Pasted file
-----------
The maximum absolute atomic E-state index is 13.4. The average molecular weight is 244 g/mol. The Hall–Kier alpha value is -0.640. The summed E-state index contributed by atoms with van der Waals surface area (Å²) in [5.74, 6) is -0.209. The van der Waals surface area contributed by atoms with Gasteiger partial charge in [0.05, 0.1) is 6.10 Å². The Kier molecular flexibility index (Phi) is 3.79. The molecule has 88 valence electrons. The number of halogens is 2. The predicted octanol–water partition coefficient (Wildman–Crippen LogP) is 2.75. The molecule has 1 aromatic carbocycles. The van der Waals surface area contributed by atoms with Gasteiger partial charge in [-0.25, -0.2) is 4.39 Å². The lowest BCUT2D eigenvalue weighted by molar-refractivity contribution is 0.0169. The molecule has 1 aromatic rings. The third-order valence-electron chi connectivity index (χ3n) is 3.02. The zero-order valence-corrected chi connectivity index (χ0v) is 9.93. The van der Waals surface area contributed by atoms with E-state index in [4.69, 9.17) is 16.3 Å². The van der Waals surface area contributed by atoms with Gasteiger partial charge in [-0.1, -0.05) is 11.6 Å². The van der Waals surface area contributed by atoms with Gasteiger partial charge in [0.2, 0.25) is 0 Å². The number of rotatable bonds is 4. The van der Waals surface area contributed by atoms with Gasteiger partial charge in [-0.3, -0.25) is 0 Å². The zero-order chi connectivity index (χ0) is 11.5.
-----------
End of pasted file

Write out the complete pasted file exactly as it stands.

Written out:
The maximum absolute atomic E-state index is 13.4. The average molecular weight is 244 g/mol. The Hall–Kier alpha value is -0.640. The summed E-state index contributed by atoms with van der Waals surface area (Å²) in [5.74, 6) is -0.209. The van der Waals surface area contributed by atoms with Gasteiger partial charge in [0.05, 0.1) is 6.10 Å². The Kier molecular flexibility index (Phi) is 3.79. The molecule has 88 valence electrons. The number of halogens is 2. The predicted octanol–water partition coefficient (Wildman–Crippen LogP) is 2.75. The molecule has 1 aromatic carbocycles. The van der Waals surface area contributed by atoms with Gasteiger partial charge in [-0.25, -0.2) is 4.39 Å². The lowest BCUT2D eigenvalue weighted by molar-refractivity contribution is 0.0169. The molecule has 1 aromatic rings. The third-order valence-electron chi connectivity index (χ3n) is 3.02. The zero-order valence-corrected chi connectivity index (χ0v) is 9.93. The van der Waals surface area contributed by atoms with E-state index in [4.69, 9.17) is 16.3 Å². The van der Waals surface area contributed by atoms with Gasteiger partial charge in [-0.1, -0.05) is 11.6 Å². The van der Waals surface area contributed by atoms with Gasteiger partial charge in [0.2, 0.25) is 0 Å². The number of rotatable bonds is 4. The van der Waals surface area contributed by atoms with Gasteiger partial charge in [-0.3, -0.25) is 0 Å². The zero-order chi connectivity index (χ0) is 11.5.